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The Jewish Press of Tampa and the Jewish Press of Pinellas County are Independently- owned biweekly Jewish community newspapers published in cooperation with and supported by the Tampa JCC & Federation and the Jewish Federation of Pinellas & Pasco Counties, respectively. Copyright © 2009-2018 The Jewish Press Group of Tampa Bay, Inc., All Rights Reserved.


 

March 28, 2014  RSS feed
Front Page

Text: T T T

Retired Clearwater surgeon cut through ‘glass ceilings’

By BOB FRYER Jewish Press


Dr. Zena Lansky Dr. Zena Lansky When Dr. Zena Lansky was assigned to assist in a thyroidectomy during her residency at Belleview Hospital in New York, the male doctor who was performing the procedure on his patient got so angry that a woman surgeon was allowed in the operating room that he walked out – telling Lansky to finish the job.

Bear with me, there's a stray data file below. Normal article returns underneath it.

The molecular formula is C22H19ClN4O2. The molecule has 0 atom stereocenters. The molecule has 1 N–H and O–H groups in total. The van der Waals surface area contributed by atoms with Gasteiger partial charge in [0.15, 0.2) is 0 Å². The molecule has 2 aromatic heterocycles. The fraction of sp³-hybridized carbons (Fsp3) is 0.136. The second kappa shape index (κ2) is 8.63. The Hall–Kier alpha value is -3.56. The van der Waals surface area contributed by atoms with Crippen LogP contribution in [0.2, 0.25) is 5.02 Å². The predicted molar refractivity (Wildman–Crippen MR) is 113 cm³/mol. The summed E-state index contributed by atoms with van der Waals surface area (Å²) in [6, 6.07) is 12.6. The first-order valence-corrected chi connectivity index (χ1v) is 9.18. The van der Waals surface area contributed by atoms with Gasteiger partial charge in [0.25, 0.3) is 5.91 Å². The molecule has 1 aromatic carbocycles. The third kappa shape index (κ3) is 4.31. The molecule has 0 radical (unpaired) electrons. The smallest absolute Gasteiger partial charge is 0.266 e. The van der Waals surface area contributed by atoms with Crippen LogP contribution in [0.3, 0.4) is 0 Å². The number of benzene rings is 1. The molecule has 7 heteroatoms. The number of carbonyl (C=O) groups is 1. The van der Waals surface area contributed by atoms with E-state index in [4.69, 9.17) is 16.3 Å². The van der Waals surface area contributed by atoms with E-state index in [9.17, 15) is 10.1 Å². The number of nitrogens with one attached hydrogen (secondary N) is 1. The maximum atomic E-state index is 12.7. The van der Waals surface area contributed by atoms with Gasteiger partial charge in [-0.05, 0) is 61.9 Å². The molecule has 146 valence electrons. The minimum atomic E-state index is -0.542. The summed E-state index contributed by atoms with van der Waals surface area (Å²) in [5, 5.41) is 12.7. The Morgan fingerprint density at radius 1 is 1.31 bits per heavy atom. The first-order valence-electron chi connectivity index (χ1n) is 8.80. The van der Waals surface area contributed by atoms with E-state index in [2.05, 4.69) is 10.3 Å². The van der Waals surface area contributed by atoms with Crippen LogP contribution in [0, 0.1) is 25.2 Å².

Today, such a blatant display of prejudice would be condemned, but when Lansky was battling to establish herself as a general surgeon, it was just one of many “glass ceilings” she shattered along the way.

Lansky, who lives in Clearwater, is one of four women – and the only one from the Tampa Bay area – who will be honored April 27 at Jewish Museum of Florida-FIU’s 18th Annual Breaking the Glass Ceiling Awards ceremony at the museum in Miami. Beach.

The other award recipients are Iris Acker of Hallandale, who made her mark in the radio and television production field; Melissa Fronstin of Fort Lauderdale, a forerunner in the sports arena management business; and Susan D. Kronick of Miami, who has held high-profile positions in retail management.

The award reception and ceremony will feature presentations made by the honorees, describing the obstacles they encountered on their individual journeys to success.

Lansky is a retired surgeon, nutritionist, and entrepreneur who had a distinguished career as a surgeon for more than 40 years.

Her path to her chosen profession was not an easy one.

“Oh my God, in my day only 5 percent of doctors were female and only one or two women got into a medical school class per year,” she said, adding that very few women at the time became surgeons.